Perceptions of support for cessation of smoking during pregnancy, likelihood of quitting, and partner smoking status were explored in a sample of 688 pregnant smokers (372 baseline smokers and 316 baseline quitters). Women with nonsmoking partners were significantly more likely to be baseline quitters than women with partners who smoked. Baseline quitters reported significantly more positive support from their partners than did continuing smokers (p = .02). Neither partner smoking status nor partner support at baseline was associated with cessation or relapse later in pregnancy. Women reported greater support, both positive and negative, from nonsmoking partners than from partners who smoked (p = .001). Among partner smokers, those who were trying to quit were perceived to be particularly supportive. Cessation interventions for expectant fathers may increase pregnant women's success at quitting.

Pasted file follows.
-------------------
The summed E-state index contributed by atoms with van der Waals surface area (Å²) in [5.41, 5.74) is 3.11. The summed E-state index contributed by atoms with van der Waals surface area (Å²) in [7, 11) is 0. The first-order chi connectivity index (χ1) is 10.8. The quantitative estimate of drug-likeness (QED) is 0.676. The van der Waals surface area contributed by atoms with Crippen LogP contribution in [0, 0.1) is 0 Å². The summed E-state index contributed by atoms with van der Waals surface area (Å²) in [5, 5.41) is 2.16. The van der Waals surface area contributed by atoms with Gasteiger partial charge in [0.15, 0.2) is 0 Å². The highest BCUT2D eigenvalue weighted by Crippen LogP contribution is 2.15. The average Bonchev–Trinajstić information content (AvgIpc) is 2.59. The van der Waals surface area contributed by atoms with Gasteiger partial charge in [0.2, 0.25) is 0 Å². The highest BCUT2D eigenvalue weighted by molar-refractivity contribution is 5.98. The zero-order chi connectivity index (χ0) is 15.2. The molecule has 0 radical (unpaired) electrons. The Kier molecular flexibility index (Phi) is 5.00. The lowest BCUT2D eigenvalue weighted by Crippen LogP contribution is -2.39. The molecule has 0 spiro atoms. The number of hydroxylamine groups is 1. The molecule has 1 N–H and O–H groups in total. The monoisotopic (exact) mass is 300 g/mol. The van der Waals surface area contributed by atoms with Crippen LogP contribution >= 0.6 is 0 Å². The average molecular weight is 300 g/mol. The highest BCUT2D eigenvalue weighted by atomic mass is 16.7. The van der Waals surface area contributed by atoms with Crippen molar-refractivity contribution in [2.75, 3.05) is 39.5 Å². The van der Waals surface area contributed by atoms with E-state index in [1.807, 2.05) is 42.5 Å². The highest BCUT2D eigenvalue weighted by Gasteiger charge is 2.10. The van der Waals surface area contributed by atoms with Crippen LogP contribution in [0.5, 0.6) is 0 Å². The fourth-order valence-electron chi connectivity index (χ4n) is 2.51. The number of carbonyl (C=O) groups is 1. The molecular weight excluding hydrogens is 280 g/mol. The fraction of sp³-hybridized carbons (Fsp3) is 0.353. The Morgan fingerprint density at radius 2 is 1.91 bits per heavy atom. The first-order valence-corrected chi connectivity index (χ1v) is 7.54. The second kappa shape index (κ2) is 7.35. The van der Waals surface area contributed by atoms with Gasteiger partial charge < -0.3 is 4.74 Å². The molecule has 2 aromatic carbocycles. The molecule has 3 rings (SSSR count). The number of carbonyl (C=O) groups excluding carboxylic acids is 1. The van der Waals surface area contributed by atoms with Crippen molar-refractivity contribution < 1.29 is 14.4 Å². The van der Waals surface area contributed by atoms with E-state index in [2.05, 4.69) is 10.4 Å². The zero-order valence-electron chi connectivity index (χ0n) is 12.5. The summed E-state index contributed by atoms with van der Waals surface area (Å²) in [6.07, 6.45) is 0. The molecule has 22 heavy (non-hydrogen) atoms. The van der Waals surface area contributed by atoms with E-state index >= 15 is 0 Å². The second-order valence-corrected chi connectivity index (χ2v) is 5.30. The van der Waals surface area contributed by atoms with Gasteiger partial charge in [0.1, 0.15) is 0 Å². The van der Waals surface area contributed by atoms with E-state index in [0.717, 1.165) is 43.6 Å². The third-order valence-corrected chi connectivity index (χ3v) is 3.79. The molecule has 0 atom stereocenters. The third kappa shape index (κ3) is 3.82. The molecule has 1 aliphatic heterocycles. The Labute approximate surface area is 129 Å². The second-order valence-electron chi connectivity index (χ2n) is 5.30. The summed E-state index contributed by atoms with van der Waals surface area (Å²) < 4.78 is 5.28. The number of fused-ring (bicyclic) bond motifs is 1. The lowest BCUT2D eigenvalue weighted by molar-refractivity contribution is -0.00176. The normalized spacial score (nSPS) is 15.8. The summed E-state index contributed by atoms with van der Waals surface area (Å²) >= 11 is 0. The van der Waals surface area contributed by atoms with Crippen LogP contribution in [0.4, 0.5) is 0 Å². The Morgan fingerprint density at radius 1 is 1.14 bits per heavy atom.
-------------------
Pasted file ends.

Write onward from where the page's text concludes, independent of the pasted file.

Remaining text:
- Social support